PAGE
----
Alfred Lord Tennyson wrote a poem honoring the heroics of the British light cavalry at the Battle of Balaciava in the Crimean War. The poem, titled The Charge of the Light Brigade, has become an epic, not only for its wording but also because it recounts the discipline of soldiers who went forth in a suicidal charge. The men did not question their orders; they followed the commands given to them. Perhaps the best known and most often repeated line of the poem is, "Theirs not to reason why, Theirs but to do and die: Into the valley of Death Rode the six hundred."
Thomas Willadsen Mary Austin Christopher Keating Dean Feldmeyer Ron Love George Reed Bethany Peerbolte
For January 20, 2018:
God Activates by Tom Willadsen — Perhaps God wants us to delight in each other and in the magnitude and depth of divine love. Perhaps the Lord wants to activate our gifts of the Spirit, to use them for the common good.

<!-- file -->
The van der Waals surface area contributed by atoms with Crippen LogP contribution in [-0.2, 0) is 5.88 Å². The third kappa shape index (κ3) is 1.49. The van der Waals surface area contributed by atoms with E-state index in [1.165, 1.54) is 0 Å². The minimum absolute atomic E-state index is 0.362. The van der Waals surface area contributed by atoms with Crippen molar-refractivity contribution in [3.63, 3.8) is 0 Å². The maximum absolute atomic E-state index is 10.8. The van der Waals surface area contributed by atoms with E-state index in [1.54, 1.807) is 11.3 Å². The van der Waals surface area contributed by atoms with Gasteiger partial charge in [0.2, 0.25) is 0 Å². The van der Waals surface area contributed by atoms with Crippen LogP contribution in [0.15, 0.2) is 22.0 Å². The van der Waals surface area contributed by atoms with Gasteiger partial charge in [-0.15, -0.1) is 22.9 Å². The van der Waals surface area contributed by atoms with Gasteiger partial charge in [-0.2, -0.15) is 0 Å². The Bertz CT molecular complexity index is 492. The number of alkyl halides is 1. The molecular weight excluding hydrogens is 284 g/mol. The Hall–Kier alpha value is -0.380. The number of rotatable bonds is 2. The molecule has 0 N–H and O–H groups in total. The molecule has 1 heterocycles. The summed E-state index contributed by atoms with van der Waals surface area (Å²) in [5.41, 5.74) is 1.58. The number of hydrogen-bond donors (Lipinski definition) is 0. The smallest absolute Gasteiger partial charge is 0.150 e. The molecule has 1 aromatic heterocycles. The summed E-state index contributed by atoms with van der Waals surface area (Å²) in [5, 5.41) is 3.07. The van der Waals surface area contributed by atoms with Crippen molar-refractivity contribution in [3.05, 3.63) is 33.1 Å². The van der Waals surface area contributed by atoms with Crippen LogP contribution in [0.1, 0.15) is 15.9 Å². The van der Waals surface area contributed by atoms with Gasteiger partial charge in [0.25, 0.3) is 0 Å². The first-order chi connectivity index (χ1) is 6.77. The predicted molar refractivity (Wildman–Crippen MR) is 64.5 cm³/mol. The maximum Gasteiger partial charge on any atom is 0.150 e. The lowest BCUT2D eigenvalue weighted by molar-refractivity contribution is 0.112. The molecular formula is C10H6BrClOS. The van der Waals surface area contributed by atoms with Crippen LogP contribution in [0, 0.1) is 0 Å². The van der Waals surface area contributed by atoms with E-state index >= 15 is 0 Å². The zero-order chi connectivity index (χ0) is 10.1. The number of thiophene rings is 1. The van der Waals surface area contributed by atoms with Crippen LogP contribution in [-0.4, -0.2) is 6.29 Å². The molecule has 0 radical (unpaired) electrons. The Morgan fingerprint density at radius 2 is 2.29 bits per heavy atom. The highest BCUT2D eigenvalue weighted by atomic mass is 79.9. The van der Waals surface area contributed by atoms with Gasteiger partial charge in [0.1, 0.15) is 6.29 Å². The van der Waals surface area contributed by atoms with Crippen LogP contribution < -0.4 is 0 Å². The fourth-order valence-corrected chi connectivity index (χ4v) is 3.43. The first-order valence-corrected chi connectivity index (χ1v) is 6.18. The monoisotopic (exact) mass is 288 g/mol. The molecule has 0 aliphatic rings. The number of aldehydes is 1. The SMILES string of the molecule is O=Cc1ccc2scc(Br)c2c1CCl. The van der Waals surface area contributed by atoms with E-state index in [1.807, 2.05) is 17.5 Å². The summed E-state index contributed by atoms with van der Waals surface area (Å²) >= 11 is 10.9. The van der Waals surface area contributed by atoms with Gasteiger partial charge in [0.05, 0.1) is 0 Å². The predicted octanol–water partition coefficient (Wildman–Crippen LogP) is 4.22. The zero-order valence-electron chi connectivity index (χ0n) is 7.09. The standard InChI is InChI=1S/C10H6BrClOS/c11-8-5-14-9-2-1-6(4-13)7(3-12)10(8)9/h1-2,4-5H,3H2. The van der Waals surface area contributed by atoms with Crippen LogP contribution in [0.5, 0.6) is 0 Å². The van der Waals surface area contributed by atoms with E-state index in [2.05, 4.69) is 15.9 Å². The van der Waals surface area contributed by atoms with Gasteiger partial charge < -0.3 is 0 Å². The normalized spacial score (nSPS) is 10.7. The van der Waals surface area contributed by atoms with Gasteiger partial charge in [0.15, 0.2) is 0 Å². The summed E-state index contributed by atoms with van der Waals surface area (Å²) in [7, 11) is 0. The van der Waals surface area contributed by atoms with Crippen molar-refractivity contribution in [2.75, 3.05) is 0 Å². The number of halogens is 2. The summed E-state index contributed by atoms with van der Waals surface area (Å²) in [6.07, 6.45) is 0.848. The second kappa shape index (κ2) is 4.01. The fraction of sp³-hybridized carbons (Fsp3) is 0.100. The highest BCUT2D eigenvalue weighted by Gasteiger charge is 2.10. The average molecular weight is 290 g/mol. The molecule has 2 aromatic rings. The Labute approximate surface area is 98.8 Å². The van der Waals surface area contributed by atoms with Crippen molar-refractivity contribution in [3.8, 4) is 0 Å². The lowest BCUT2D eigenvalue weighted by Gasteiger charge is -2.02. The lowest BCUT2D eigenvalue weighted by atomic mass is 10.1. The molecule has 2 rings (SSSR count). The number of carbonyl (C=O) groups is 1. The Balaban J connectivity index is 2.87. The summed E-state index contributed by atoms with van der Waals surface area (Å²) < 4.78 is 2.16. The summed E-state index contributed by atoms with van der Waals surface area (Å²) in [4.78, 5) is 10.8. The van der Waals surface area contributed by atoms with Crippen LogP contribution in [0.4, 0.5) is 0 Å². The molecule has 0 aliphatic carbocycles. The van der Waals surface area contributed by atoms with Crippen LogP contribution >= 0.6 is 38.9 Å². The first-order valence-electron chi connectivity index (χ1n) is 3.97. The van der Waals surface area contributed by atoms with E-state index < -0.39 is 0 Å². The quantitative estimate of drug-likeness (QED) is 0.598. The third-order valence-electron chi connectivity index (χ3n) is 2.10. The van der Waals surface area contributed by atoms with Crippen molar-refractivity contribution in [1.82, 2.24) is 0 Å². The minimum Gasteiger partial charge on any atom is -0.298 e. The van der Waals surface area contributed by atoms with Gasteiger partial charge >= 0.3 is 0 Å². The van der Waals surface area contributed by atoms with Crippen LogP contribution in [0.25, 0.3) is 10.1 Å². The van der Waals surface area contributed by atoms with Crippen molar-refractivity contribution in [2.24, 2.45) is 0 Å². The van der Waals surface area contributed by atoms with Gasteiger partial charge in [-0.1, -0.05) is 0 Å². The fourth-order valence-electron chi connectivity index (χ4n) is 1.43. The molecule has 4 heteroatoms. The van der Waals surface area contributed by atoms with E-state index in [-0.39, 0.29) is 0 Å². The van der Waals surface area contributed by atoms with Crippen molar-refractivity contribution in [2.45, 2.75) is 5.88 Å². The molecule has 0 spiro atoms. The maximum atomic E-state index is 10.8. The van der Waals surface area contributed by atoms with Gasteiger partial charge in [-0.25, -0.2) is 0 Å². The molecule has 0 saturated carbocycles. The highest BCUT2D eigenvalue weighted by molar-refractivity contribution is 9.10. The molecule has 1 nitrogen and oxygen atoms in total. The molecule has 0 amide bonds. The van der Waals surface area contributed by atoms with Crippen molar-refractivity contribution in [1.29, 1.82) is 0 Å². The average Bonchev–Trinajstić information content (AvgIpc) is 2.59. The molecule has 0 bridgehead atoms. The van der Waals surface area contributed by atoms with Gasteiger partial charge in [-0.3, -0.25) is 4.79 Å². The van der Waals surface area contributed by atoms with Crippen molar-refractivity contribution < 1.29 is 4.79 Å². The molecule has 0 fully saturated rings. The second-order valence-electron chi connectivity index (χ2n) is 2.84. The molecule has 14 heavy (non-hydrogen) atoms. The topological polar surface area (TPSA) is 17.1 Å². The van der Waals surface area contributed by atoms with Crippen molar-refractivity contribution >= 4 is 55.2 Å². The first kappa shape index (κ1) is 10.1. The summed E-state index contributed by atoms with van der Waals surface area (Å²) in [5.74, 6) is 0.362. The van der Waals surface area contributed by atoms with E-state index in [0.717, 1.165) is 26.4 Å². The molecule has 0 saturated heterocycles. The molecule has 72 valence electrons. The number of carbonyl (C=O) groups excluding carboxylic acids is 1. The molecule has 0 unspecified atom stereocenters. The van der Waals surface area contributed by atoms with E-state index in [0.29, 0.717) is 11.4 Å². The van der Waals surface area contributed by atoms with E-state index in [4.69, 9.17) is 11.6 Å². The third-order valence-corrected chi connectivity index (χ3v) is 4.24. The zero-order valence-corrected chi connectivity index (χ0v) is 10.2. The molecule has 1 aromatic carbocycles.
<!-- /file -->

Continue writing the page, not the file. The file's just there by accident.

We are all intimately connected as one body in Jesus. Isaiah celebrates our intimate union with our creator, describing us as the joyful bride of God. Though there had been alienation and rejection from both sides in the past, the prophet describes us as God’s delight. That connection is also emphasized in Paul’s oddly graphic description of church folks as body parts — we need each other because we are not a living, breathing body if we are somehow separated.
When Jesus visited a wedding at Cana in Galilee, he showed that human disappointments matter to him and that he would be prepared to redeem them. This is a story about a young girl's bitter disappointment when she became a bridesmaid.